72 hours is a pretty intensive course. It is definitely doable though. I think that the idea is that you go into a course with quite a bit of background be it from reading or observation or whatever, but I suppose not necessarily. Sure, you aren't going to come out of it with instant expertise about exactly how to build a dam, or an encyclopdic mental reference about good and bad companions in the vege garden, but you'll have a pretty good handle on how to proceed and acquire the relevant skills and knowlege.
    From what I know of it, the APT seems like a great way to expand the Permalcuture curriculum, and go into all the skills we need in more depth. I don't know if it is being structured this way, or if there are enough talented enough and committed enough Permies to run the training our there to make it work, but I think that the PDC (certified or otherwise) is really valuable as a primer, as a means of inspiring and provoking us, and that further applied training courses in the form of APT would be wonderful.
    Especially if we can use public money to fund the APT through TAFE etc instead of spending money on advertising for the army and going to off to war.
     
  9. Squeak

    Squeak Junior Member

    Joined:
    Aug 31, 2006
    Messages:
    86
    Likes Received:
    0
    Trophy Points:
    0
  10. permaculture.biz

    permaculture.biz Junior Member

    Joined:
    May 6, 2003
    Messages:
    369
    Likes Received:
    0
    Trophy Points:
    16
    Occupation:
    https://cli.re/RWPlace
    Location:
    https://cli.re/RWPlace
    Home Page:
    Climate:
    Global
    G'day,

    Gotta love good old Pandora. I'm dragging myself away from the Saints doing a good job on the Demons for this one so its gotta be good. Something of a metaphor for the way this thread has headed.

    First a declaration: I bullshitted my way into passing year 10 (still shaking my head over that one), was labelled "the most plausible student in the school" in year 11 , and failed HSC by attending 38% of classes by spending most of my school time studying applied sociology, yet despite this I find myself, like Geoff and quite a few similarly afflicted colleagues, "re-educating" all manner of highly trained professionals, more often in the disciplines they are supposed to be professionals of. Funny that. Thanks be to God for Permaculture.

    Thanks for the notes Squeak. I appreciate that there may be some issues with the legalese here. Robyn Francis spelt this out at the COW/CALF that I did with her in declaring to the class that it is illegal to issue certificates and diploma's to people in Australia where the issuer wasn't registered with the whatever whatever bureaucracy responsible. Well I am sure that if somebody had a problem with The Permaculture Institute's (TPI) issue of Permaculture Design Certificate's then they would have been sanctioned by now. Or have I let the cat out of the bag! Certainly the same complaint could be issued regarding their using the term "Registered Teachers" would also apply. Whatever Whatever....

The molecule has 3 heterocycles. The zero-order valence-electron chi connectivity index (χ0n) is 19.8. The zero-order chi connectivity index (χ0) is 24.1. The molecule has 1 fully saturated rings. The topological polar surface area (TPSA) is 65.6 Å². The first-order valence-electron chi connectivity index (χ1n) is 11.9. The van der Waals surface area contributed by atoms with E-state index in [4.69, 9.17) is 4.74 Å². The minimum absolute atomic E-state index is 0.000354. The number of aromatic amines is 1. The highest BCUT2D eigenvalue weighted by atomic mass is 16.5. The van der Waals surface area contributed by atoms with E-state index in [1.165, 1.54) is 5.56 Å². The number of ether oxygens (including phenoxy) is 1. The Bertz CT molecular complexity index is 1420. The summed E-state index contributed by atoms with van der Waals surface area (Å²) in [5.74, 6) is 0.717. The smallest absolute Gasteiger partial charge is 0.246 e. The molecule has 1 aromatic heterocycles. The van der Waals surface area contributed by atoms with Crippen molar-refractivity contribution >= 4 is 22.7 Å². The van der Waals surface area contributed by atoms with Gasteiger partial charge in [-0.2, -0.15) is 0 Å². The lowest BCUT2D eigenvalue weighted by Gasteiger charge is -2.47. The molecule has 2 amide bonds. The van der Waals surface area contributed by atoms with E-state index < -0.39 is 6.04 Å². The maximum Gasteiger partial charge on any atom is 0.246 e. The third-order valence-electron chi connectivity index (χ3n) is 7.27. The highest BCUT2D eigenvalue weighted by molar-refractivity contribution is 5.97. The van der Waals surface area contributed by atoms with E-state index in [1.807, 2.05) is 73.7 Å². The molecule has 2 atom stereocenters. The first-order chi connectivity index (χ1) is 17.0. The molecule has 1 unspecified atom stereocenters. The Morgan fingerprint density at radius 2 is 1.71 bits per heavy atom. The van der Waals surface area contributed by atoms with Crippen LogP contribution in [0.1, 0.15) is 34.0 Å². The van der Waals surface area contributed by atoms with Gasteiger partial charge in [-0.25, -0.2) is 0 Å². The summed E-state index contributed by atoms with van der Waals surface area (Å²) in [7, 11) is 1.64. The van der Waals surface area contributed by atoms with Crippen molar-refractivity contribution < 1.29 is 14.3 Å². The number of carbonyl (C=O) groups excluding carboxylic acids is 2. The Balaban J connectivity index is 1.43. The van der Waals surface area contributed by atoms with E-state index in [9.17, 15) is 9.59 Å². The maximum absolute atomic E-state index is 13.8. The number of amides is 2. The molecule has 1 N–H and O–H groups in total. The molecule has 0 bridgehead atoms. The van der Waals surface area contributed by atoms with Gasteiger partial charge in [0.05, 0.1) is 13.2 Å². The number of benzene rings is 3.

Third point is that I find it quite surprising that people involved in our movement, especially those who are extracting hard earned from it here in Australia, aren't up to speed on all of this despite the information being out there for some time now. I find that quite perplexing really.

    As for the point on money, well that's an easy one. Costs AUD$125 to apply to become a TPI Registered Teacher. Tony Watkins (a ridgedige School Teacher and fellow TPI Diploma Holder) does this work on behalf of TPI. Most PDC course outlines are at least 12-20 pages to get thru. Then there are the all of the other criteria to get thru as well (refer to https://www.tagari.com/index.php?page_id=18 ). Then Ann (the 3 days per week TPI administrator) does the necessary paper work down at Sisters Creek and its all done. The nicely printed, hand numbered Certificate's cost $2.20 each and that's the deal. So clearly with only 30 odd (counted off TPI website) that's big bikkies.